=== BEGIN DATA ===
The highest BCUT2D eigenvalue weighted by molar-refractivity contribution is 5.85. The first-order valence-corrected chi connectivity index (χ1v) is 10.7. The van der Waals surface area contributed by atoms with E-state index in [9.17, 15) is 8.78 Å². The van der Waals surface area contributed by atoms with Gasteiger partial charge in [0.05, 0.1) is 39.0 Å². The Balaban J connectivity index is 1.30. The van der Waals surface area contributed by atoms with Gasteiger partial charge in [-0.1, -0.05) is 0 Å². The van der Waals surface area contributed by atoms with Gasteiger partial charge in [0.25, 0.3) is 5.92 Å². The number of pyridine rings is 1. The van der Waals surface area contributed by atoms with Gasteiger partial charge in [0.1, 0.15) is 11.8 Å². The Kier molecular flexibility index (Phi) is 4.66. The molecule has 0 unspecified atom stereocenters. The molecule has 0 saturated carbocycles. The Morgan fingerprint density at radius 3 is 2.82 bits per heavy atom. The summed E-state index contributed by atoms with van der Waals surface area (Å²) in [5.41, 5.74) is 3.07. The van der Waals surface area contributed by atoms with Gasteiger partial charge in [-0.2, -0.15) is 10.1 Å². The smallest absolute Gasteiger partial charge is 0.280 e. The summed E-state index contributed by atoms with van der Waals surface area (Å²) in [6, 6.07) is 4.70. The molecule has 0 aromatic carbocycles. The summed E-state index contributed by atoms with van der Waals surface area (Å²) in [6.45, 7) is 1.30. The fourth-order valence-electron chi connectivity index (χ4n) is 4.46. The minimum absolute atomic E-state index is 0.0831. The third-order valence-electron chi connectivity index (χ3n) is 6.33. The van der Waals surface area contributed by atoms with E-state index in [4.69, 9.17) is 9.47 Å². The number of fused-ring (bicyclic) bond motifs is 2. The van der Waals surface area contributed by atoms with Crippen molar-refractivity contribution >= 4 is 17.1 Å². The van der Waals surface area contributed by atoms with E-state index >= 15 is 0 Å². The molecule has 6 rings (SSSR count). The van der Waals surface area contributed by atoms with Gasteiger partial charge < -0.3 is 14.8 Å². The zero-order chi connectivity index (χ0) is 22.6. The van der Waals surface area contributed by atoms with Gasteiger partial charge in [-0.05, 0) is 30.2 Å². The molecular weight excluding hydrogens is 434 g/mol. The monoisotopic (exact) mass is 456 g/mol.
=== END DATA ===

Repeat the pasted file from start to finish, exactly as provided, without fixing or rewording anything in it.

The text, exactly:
The highest BCUT2D eigenvalue weighted by molar-refractivity contribution is 5.85. The first-order valence-corrected chi connectivity index (χ1v) is 10.7. The van der Waals surface area contributed by atoms with E-state index in [9.17, 15) is 8.78 Å². The van der Waals surface area contributed by atoms with Gasteiger partial charge in [0.05, 0.1) is 39.0 Å². The Balaban J connectivity index is 1.30. The van der Waals surface area contributed by atoms with Gasteiger partial charge in [-0.1, -0.05) is 0 Å². The van der Waals surface area contributed by atoms with Gasteiger partial charge in [0.25, 0.3) is 5.92 Å². The number of pyridine rings is 1. The van der Waals surface area contributed by atoms with Gasteiger partial charge in [0.1, 0.15) is 11.8 Å². The Kier molecular flexibility index (Phi) is 4.66. The molecule has 0 unspecified atom stereocenters. The molecule has 0 saturated carbocycles. The Morgan fingerprint density at radius 3 is 2.82 bits per heavy atom. The summed E-state index contributed by atoms with van der Waals surface area (Å²) in [5.41, 5.74) is 3.07. The van der Waals surface area contributed by atoms with Gasteiger partial charge in [-0.2, -0.15) is 10.1 Å². The smallest absolute Gasteiger partial charge is 0.280 e. The summed E-state index contributed by atoms with van der Waals surface area (Å²) in [6, 6.07) is 4.70. The molecule has 0 aromatic carbocycles. The summed E-state index contributed by atoms with van der Waals surface area (Å²) in [6.45, 7) is 1.30. The fourth-order valence-electron chi connectivity index (χ4n) is 4.46. The minimum absolute atomic E-state index is 0.0831. The third-order valence-electron chi connectivity index (χ3n) is 6.33. The van der Waals surface area contributed by atoms with E-state index in [4.69, 9.17) is 9.47 Å². The number of fused-ring (bicyclic) bond motifs is 2. The van der Waals surface area contributed by atoms with Crippen molar-refractivity contribution >= 4 is 17.1 Å². The van der Waals surface area contributed by atoms with E-state index >= 15 is 0 Å². The molecule has 6 rings (SSSR count). The van der Waals surface area contributed by atoms with Gasteiger partial charge < -0.3 is 14.8 Å². The zero-order chi connectivity index (χ0) is 22.6. The van der Waals surface area contributed by atoms with Gasteiger partial charge in [-0.05, 0) is 30.2 Å². The molecular weight excluding hydrogens is 434 g/mol. The monoisotopic (exact) mass is 456 g/mol.